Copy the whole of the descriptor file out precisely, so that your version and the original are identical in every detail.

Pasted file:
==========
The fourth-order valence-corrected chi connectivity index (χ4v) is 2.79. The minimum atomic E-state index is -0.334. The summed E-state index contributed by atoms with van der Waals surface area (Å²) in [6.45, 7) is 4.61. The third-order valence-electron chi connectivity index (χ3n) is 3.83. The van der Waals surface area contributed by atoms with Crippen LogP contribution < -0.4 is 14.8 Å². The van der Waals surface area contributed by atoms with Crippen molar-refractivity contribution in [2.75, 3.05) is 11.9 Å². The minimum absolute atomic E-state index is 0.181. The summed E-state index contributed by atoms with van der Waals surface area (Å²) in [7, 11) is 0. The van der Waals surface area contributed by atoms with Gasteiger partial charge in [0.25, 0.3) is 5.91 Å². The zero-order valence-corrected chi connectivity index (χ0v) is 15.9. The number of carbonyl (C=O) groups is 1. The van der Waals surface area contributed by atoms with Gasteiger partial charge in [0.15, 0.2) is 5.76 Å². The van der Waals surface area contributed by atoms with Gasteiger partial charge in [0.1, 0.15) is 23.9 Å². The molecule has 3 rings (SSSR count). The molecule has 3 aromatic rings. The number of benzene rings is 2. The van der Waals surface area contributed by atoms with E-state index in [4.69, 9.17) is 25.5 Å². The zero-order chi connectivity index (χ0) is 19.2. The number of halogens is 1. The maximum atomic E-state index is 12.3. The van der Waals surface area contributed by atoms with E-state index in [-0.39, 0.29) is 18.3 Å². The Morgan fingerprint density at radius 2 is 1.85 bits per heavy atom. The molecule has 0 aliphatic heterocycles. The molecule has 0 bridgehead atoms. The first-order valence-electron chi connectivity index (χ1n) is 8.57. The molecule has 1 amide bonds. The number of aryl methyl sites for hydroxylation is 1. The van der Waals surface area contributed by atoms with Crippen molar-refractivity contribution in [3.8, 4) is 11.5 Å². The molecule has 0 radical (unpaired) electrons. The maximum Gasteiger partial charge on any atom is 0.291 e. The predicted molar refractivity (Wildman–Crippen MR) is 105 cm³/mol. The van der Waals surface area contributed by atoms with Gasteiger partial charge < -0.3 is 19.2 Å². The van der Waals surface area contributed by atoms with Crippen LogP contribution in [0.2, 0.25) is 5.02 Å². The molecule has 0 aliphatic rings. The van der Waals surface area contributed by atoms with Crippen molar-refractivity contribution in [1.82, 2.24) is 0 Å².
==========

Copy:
The fourth-order valence-corrected chi connectivity index (χ4v) is 2.79. The minimum atomic E-state index is -0.334. The summed E-state index contributed by atoms with van der Waals surface area (Å²) in [6.45, 7) is 4.61. The third-order valence-electron chi connectivity index (χ3n) is 3.83. The van der Waals surface area contributed by atoms with Crippen LogP contribution < -0.4 is 14.8 Å². The van der Waals surface area contributed by atoms with Crippen molar-refractivity contribution in [2.75, 3.05) is 11.9 Å². The minimum absolute atomic E-state index is 0.181. The summed E-state index contributed by atoms with van der Waals surface area (Å²) in [7, 11) is 0. The van der Waals surface area contributed by atoms with Gasteiger partial charge in [0.25, 0.3) is 5.91 Å². The zero-order valence-corrected chi connectivity index (χ0v) is 15.9. The number of carbonyl (C=O) groups is 1. The van der Waals surface area contributed by atoms with Gasteiger partial charge in [0.15, 0.2) is 5.76 Å². The van der Waals surface area contributed by atoms with Gasteiger partial charge in [0.1, 0.15) is 23.9 Å². The molecule has 3 rings (SSSR count). The molecule has 3 aromatic rings. The number of benzene rings is 2. The van der Waals surface area contributed by atoms with E-state index in [4.69, 9.17) is 25.5 Å². The zero-order chi connectivity index (χ0) is 19.2. The number of halogens is 1. The maximum atomic E-state index is 12.3. The van der Waals surface area contributed by atoms with E-state index in [-0.39, 0.29) is 18.3 Å². The Morgan fingerprint density at radius 2 is 1.85 bits per heavy atom. The molecule has 0 aliphatic heterocycles. The molecule has 0 bridgehead atoms. The first-order valence-electron chi connectivity index (χ1n) is 8.57. The molecule has 1 amide bonds. The number of aryl methyl sites for hydroxylation is 1. The van der Waals surface area contributed by atoms with Crippen molar-refractivity contribution in [3.8, 4) is 11.5 Å². The molecule has 0 radical (unpaired) electrons. The maximum Gasteiger partial charge on any atom is 0.291 e. The predicted molar refractivity (Wildman–Crippen MR) is 105 cm³/mol. The van der Waals surface area contributed by atoms with Gasteiger partial charge < -0.3 is 19.2 Å². The van der Waals surface area contributed by atoms with Crippen LogP contribution in [0.2, 0.25) is 5.02 Å². The molecule has 0 aliphatic rings. The van der Waals surface area contributed by atoms with Crippen molar-refractivity contribution in [1.82, 2.24) is 0 Å².